At the end of the registration process, the student is expected to return two copies of the admission form, letter of admission and proof of fee payment and the registration forms to the study centre. The third copy, endorsed by the counsellor, is returned to the student and it would serve as a proof to the store officer for the issuing of the available print course materials.
Other course materials that are not available in print would be available to the student as electronic copies at the university courseware on its website.
Orientation and Matriculation
The next major activity after the registration process is the orientation and the matriculation program. The orientation is a programme designed to familiarise the new students to the study centre operations and the university by extension.
Most new students, on this day for the first time come across the university anthem and are made to learn the anthem. During the programme, the students listen to talks from all the arms of the study centre: Director, Counsellors, Registration, DMI, ICT, Accounts, library and others.
Available services are made open to the students and who as well as where they can turn to when they have issues are made known to them.
In NOUN the matriculation holds about a week after the orientation. The orientation holds simultaneously across all the study centres in the country. The new students take the matriculation oath after which they are accepted as students of NOUN.
In between the registration and orientation/matriculation facilitation sometimes would have commenced or when it is not possible, it commences after the matriculation exercise.
Facilitation is the period when students are made to have some face-to-face interaction with university appointed facilitators to help them in the process of learning or content digestion. Usually, where the centre is large and well equipped, facilitation takes place on site but where this is not possible, facilitation takes place at other places chosen for the exercise.
There are some rules that are in place guiding face-to-face facilitation and the most important of them is that facilitation of any particular course would take place if there is a minimum of 50 students registered for the course in the study centre.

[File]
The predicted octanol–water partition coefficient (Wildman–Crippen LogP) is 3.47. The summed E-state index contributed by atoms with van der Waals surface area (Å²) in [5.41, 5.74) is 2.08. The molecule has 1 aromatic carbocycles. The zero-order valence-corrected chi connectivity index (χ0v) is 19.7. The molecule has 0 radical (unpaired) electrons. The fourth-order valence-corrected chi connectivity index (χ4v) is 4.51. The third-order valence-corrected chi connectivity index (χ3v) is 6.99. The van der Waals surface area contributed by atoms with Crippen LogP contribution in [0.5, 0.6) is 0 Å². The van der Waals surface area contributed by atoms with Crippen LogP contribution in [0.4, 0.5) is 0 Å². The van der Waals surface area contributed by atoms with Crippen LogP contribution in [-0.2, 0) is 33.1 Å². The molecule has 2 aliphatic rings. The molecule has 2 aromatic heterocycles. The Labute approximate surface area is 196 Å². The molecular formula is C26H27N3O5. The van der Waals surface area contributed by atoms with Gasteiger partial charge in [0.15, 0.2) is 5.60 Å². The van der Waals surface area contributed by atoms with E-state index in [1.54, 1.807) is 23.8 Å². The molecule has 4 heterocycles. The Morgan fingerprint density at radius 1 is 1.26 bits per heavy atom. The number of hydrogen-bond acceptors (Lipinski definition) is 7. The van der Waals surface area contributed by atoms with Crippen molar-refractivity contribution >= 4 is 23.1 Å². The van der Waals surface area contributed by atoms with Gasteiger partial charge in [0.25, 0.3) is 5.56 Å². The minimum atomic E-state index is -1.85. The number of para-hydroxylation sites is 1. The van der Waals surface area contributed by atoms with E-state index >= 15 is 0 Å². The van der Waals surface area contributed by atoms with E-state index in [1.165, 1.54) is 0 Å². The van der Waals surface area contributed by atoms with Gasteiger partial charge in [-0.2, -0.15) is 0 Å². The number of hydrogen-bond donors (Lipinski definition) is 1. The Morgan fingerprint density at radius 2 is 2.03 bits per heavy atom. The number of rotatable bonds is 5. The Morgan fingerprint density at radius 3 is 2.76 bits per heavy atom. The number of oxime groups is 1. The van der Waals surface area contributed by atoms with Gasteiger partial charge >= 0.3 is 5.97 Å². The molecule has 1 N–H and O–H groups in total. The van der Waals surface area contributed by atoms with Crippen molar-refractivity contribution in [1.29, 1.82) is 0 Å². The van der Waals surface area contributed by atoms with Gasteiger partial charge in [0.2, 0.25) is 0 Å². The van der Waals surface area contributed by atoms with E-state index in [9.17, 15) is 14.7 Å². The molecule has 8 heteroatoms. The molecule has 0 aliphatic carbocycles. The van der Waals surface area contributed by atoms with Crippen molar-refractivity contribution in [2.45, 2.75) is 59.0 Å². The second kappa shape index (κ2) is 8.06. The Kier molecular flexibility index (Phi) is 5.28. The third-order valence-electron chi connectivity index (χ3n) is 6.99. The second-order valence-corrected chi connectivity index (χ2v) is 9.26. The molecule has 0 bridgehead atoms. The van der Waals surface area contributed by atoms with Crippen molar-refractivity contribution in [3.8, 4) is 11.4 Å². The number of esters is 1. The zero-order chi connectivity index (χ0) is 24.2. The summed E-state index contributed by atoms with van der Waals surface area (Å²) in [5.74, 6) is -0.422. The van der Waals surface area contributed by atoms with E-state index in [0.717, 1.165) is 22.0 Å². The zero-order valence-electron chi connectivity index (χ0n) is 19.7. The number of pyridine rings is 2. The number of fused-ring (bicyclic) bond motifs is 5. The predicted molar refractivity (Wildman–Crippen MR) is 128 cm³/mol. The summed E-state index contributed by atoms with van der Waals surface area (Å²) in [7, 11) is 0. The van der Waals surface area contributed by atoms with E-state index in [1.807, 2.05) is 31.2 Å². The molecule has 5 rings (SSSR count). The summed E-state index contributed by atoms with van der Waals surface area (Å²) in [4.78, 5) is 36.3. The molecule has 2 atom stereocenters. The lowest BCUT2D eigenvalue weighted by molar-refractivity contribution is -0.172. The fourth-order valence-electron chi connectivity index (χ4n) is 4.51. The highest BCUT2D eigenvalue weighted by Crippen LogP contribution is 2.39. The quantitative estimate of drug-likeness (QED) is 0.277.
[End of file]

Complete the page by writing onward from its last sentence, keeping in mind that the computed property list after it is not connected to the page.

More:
The class can also be divided into two where there are more than 200 students. It is the duty of the study centre to make a workable timetable to guide the facilitation exercise and also to appoint staff that would be on ground to monitor the smooth running of the exercise.
The duration of the facilitation also has to do with the units of each course. A 2-unit course is allocated 8 hours facilitation; a 3-unit course is allocated 12 hours of facilitation and a 4-unit course gets 16 hours.
You need to note that there is a difference between a lecture and facilitation and so you cannot expect your facilitator to lecture you.
There is hardly any NOUN study centre that does not have at least 1 counsellor; there are some that have about 4 or 5 depending on the student population.
The good thing is that all these counsellors are trained, as they are all graduates in Guidance and Counselling, and some of them have Doctor of Philosophy.
They are thus equipped to counselling both academically and psychologically. If you have issues with your studies and other areas of life that may affect your output, you are advised to visit the counsellor’s office for a session.
Organisation of Field Work
Another academically important activity that goes on in the study centre simultaneously with the facilitation exercise is the organisation of all field related exercises for the semester.
This includes teaching practice and practicum for the undergraduate and graduate Education students, field trips for the Tourism students, seminars for Tourism, Sciences, Hotel and Catering, and the Business Administration students and Practicum for the Nursing students.
Apart from this, there are some students who are also involved in SIWES and these are also planned and carried out during the semester.
It is also important to know that students in the Sciences also go through their practical courses during this period.
In some study centres, there are physical libraries while some centres have elibraries and some centres have no library at all, either physical or electronic. Thus, the study centre is a place where the students of NOUN are expected to make use of the library.
Due to the nature of the university, the e-library is emphasized more and so most of the study centres do have e-libraries and also a dedicated librarian to assist the student in accessing the libraries that the university is subscribed to.
Also available in the study centre library are the project copies of the past students of the study centre that the current students can use as a guide as they embark on their own projects.
All examinations except the Tutor-Marked Assignments/Computer Marked Assignments holds at the study centres. To this end, most study centres are equipped with infrastructure to allow student write the examinations.
It has to be stated that where there are more students than facilities, study centres rent venues to hold the examinations. Two types of examinations are held every semester: the e-examinations which is taken by the 100 and 200 levels students and all general studies (GST) at all levels, including the postgraduate level.
Other papers from 300 to 800 levels are taken as pen-on-paper examinations. There are centres where students write e-examinations at rented venues and write pen-on-paper examinations at the centre or viceversa or where all examinations are written at rented venues or at the centres.